My midlife crisis began with my illness.
My illness set me back. My illness reflected my mortality back at me.
I recovered, but it wasn’t easy. My condition was a reminder that I was no longer so young and invincible.
I recovered from my illness. I recovered to return to a job I didn’t like. I recovered to no wife. I recovered to a family I wasn’t close to. I recovered, but there were no hobbies to recover to. No dog. No cat. No aquarium with fish. I returned to nothing but my days and nights of staring down Father Time.
Father time, my only companion. Father Time, neither friend nor nemesis since I refuse to be provoked by him. Father Time who I refuse to befriend since he gives me so little in return for my companionship.
I am nothing special to Father Time. He treats me with the same regard he gives everybody else. He has no special affinity for me and my plight, so I cannot offer him kindness or any of the attention he doesn’t offer me. Father Time is selfish, offering me nothing but his time, the same damned thing he offers anybody else.
My midlife crisis began when I realized I was living for nothing. My midlife crisis began when I accepted I had grown older and nothing was going to be as easy as when I was younger. Learning new things wasn’t going to be easy since I’d lost all curiosity. My patience and tolerance had grown weak along with my muscles and bones. Going places requires movement, which was easier a long time ago when I was young and strength and fluidity came naturally. Friendships and romance require effort, and I’d long ago forgotten about the rewards of effort. And relationships may end in failure. When you’re young, there’s plenty of time to fail and recover. But I’m older and there’s much less time for me to recover, so I wisely ensure I never fail.
Getting the kind of woman I wanted wasn’t going to be easy. I was older and uglier than I was 30 years before. I had money saved in preparation for my exodus from living. I had money, but not enough to merit the 25-year-old doll I’d like. And I didn’t lead the lifestyle to attract a professional-type woman. I didn’t lead the kind of lifestyle to attract the kind of woman who still cared about living. So I gave up on ever finding a woman who might care.
And I didn’t want to think about improving my job. I only had a few years left before I could retire early. Since I’d never gone anywhere or done anything, my money had accumulated. My stockpile of petty wealth was all I had. I decided to wait my working days out instead of starting over. Who’s dumb enough to start over past 50? All that effort at learning new skills. All that training and studying? Who needs the headaches and frustration when you can coast into an early retirement in a few years?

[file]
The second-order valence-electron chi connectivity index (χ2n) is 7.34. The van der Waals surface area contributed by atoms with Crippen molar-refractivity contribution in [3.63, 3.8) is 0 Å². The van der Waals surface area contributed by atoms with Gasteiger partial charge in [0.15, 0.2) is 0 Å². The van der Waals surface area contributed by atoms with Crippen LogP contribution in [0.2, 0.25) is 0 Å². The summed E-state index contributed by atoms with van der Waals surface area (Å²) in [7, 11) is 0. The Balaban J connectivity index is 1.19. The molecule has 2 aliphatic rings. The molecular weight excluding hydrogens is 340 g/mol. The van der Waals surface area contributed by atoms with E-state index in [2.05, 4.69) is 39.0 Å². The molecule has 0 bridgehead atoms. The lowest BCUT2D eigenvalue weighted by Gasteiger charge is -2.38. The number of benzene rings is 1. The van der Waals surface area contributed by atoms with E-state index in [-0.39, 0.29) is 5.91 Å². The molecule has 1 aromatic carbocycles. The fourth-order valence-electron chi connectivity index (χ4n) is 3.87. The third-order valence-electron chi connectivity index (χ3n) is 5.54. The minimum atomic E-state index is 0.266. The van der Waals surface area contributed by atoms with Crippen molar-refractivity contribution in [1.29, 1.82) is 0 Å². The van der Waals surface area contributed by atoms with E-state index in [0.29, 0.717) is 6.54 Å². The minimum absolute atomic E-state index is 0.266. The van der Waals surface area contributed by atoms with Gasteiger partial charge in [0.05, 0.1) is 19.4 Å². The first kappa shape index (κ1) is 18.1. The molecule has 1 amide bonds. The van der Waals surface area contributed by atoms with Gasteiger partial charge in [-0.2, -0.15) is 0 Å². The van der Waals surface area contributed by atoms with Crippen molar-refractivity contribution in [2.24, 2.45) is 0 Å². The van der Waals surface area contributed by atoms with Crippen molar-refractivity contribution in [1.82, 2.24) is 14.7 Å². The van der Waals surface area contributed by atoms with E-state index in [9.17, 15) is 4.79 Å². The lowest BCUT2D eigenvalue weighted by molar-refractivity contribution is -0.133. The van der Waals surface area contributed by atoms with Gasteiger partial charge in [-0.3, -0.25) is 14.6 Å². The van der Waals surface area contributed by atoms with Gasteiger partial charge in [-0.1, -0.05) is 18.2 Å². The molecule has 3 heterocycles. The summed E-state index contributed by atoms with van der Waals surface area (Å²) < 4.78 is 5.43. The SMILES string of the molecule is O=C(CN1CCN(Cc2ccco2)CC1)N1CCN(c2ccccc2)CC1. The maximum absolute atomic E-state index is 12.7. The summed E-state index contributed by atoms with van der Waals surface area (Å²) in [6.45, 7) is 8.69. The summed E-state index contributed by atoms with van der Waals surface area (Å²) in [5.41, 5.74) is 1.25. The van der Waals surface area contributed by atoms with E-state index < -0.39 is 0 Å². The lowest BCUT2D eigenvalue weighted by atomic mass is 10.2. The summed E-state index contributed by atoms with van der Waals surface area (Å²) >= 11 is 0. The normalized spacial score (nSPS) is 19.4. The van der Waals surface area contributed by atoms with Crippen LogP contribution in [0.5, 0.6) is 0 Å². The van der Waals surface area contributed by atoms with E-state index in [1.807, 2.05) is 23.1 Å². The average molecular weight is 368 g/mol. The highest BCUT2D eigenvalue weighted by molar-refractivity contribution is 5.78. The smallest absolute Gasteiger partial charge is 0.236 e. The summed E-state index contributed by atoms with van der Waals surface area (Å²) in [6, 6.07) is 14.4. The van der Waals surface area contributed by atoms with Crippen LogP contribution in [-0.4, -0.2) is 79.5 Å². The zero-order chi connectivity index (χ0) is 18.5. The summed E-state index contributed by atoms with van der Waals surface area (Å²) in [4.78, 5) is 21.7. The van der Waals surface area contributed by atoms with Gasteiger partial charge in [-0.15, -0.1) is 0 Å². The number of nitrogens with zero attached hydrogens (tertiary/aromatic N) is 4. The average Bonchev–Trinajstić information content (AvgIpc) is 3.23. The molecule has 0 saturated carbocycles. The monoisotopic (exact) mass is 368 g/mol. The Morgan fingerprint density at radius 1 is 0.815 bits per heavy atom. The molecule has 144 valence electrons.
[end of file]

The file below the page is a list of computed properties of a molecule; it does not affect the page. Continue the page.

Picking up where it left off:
It was all going to be so hard, so I stopped caring. And I stopped trying. I stopped caring about my job. I just waited it out. And I quit caring about women. I quit caring about my health and appearance. I quit caring whether my children liked me or not. So long as they pretended with birthday and Christmas cards, that was enough.
What was the point in change, after all, when my illness proved to me I was on the downward curve toward death? Who cares if death comes tomorrow or another 20 years? 20 years when I’ve already lived past 70. Compared to 70, either tomorrow or 20 years is a drop in the bucket, so why care about either one?
My illness came at 50. That was two decades ago. It was a grim reminder that old age was coming. It wasn’t going to be pleasant. It wasn’t something to look forward to. It was looming in just a few years. It was right around the corner. It wasn’t something I wanted, but I knew I couldn’t avoid it. So I prepared by accepting it’s approach with solemnity and apathy. I accepted it’s coming stoically. I decided to simply accept it no matter what it brought. I decided to let my old age have its way with me. I decided not to fight since only an idiot fights against his own mortality.
What’s the point? What’s the point in caring about jobs and women and a quality of life when there’s nothing worth living for?
That’s how I handled my midlife crisis. I just quit caring. See, there is no crisis when you just don’t care.
After my illness, I took some time off for a road trip. I drove across the country. It did nothing to help. I saw things I’d never seen, but I couldn’t forget about the job I had to return to after the trip. And the miles did nothing to erase the reality of the women I never had and the children who never adored me the way I wished they had.
I never worked hard to achieve anything. I spent my life in a job that came to me easily. A job that required no special skill. A job that carried a mediocre wage and merited no prestige. A job that I grew to hate, but, at least I didn’t have to work especially hard.
I’ve never worked especially hard. The harder work than the 35 years in my menial job would have been finding something else to do. The harder work was finding a better, more suitable way of spending my 8 to 5 out there in the world. Instead, I chose to accept what was handed to me, regardless of its fit.
I’m over 70 now. I’m old. Nothing’s easy. People aren’t easy. Working’s a thing of the past. Becoming the kind of person my family and neighbors would respect isn’t easy. Walking and bending aren’t easy. My eyesight’s grown worse. Everything is a strain.
Nothing’s easy anymore. It hasn’t been for decades. So why try changing anything now when it’s all so difficult?